Ohtani’s Former Interpreter Is Said to Be Negotiating a Guilty Plea

Ippei Mizuhara, the former translator for Shohei Ohtani who was fired late last month amid allegations he stole millions of dollars from the baseball star’s bank account to cover debts that Mizuhara owed to an illegal bookmaker, is in negotiations to plead guilty to federal crimes in connection with the purported theft, according to three people briefed on the matter.

The investigation, which began about three weeks ago after news of the alleged theft broke while Ohtani’s team, the Los Angeles Dodgers, was opening its season with two games in South Korea, is rapidly nearing a conclusion, according to the people, who spoke on the condition of anonymity because the inquiry is continuing.

A guilty plea from Mizuhara before a federal judge — likely to include an admission of a range of facts related to any illegal conduct — could confirm the account that Ohtani gave to reporters two weeks ago, in which he said he had no knowledge of what happened to the money.

Those briefed on the matter claim that prosecutors have uncovered evidence that Mizuhara may have stolen more money from Ohtani than the $4.5 million he was initially accused of pilfering, the people said. In particular, the authorities think they have evidence that Mizuhara was able to change the settings on Ohtani’s bank account so Ohtani would not receive alerts and confirmations about transactions, the three people said.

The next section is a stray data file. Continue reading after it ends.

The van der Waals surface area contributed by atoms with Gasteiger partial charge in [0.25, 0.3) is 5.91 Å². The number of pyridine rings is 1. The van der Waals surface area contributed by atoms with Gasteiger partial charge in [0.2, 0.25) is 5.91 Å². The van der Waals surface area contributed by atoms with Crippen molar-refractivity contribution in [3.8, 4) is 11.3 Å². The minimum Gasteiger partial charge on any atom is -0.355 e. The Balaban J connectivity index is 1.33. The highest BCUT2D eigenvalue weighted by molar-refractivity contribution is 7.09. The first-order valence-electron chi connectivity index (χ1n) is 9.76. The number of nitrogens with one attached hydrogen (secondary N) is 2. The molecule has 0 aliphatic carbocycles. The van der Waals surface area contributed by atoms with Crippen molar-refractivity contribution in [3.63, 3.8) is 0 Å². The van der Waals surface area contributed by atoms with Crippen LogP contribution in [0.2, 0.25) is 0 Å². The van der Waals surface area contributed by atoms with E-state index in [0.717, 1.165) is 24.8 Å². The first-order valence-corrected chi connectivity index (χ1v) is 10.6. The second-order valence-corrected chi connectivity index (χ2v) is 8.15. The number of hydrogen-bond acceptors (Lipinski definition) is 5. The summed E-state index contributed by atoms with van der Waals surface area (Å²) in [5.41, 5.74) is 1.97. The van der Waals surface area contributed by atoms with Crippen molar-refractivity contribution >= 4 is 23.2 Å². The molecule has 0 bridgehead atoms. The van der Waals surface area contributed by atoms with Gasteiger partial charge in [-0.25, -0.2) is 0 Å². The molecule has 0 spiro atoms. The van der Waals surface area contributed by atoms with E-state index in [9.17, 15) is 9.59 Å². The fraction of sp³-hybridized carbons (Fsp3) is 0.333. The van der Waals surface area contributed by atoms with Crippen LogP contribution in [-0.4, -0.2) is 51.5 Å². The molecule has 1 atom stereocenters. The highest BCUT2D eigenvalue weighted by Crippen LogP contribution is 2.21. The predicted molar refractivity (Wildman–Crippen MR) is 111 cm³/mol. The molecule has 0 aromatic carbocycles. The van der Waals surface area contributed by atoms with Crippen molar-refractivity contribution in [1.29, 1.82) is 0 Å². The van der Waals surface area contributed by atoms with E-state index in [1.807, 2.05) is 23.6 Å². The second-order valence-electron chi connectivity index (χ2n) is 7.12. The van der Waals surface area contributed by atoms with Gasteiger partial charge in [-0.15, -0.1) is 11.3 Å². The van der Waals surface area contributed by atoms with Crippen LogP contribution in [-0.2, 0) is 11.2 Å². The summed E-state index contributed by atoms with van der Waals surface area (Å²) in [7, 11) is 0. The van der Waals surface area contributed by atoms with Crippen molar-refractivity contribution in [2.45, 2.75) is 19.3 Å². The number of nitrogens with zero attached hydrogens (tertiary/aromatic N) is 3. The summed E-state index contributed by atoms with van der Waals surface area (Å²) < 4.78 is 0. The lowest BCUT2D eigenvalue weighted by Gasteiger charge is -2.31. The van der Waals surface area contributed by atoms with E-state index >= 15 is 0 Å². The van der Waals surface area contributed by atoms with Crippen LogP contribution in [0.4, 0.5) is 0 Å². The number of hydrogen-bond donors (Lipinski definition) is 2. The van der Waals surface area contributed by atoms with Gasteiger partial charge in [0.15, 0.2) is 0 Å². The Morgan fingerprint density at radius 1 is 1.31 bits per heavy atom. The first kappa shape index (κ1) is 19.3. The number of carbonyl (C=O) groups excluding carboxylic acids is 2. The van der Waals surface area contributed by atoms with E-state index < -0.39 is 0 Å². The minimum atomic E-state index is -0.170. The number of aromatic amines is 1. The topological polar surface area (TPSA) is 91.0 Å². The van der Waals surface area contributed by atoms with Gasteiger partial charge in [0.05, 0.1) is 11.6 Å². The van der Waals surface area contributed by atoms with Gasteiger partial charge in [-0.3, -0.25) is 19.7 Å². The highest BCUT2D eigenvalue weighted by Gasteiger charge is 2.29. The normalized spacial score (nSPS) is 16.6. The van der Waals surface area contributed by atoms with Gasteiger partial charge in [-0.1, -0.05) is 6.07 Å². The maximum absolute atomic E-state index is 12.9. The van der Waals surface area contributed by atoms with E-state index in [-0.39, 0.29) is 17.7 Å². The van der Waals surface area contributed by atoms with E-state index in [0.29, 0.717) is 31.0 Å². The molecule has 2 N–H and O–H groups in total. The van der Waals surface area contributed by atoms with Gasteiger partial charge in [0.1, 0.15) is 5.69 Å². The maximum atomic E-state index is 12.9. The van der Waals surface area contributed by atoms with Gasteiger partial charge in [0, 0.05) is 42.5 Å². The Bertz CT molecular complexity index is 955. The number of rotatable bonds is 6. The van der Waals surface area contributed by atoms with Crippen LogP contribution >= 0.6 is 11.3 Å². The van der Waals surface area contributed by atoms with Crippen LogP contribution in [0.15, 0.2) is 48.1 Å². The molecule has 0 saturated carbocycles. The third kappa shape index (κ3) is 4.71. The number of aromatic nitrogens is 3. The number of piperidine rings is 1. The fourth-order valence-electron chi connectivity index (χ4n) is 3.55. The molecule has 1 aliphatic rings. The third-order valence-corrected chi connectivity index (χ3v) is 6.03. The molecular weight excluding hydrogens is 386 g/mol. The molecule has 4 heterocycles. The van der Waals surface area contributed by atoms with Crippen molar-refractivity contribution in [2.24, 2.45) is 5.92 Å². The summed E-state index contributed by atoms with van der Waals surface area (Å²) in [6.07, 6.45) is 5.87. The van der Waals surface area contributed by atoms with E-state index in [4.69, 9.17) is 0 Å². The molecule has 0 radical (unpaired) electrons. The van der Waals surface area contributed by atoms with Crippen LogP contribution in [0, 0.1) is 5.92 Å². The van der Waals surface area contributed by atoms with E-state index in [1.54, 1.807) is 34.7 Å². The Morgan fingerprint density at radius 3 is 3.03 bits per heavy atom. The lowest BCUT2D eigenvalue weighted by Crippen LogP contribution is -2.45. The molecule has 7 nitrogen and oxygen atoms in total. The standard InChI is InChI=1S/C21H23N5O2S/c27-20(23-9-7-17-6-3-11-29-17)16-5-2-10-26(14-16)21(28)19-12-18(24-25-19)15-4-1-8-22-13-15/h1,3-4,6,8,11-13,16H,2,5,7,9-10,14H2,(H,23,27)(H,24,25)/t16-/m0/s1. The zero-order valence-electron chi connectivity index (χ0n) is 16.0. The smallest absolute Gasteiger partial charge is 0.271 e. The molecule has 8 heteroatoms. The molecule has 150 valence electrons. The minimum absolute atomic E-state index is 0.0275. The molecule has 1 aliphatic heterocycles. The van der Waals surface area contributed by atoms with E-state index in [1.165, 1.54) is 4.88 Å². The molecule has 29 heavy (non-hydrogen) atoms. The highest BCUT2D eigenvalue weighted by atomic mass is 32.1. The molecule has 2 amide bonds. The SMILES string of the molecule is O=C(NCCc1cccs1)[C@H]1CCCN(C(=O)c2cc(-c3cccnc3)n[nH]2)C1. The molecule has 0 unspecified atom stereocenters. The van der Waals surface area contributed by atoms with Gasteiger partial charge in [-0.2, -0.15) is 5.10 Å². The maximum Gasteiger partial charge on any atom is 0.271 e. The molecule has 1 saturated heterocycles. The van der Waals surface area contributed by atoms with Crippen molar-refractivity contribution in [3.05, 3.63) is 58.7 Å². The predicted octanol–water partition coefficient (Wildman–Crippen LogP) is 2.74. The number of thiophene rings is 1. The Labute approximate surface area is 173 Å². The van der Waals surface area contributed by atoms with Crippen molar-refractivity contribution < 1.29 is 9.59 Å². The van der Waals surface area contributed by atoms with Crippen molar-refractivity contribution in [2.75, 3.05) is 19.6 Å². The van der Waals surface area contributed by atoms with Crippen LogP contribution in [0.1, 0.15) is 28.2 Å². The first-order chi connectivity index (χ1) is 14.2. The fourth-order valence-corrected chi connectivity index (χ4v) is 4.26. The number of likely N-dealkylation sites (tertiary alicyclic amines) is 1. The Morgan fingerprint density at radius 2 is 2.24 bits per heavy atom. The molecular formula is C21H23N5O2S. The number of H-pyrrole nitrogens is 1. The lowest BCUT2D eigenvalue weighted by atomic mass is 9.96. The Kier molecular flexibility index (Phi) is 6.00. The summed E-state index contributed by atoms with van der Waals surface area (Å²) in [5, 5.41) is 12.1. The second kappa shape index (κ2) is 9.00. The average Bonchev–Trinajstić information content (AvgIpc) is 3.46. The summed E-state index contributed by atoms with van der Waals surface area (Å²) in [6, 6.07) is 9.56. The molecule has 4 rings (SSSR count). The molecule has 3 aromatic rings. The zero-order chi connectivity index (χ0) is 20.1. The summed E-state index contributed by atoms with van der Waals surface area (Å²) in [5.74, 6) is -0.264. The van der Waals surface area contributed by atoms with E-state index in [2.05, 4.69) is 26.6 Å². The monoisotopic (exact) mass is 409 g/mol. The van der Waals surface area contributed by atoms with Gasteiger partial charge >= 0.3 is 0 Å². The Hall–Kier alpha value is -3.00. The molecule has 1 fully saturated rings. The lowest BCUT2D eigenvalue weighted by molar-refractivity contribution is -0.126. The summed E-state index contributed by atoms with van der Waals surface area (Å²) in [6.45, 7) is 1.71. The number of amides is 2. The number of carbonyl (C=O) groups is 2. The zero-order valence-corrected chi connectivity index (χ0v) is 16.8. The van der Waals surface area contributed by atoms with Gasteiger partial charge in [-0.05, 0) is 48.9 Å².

Ohtani’s lawyers initially alerted the federal authorities about the alleged theft, and Ohtani pledged publicly to cooperate with the federal investigation and one being conducted by Major League Baseball. According to one of the people briefed on the investigation, the federal authorities interviewed Ohtani in recent weeks to learn more about his relationship with Mizuhara.

By quickly pleading guilty, Mizuhara would increase his chances of receiving a more lenient sentence, as federal prosecutors and judges often look more favorably upon defendants who make the government’s job easier by expeditiously admitting their guilt.

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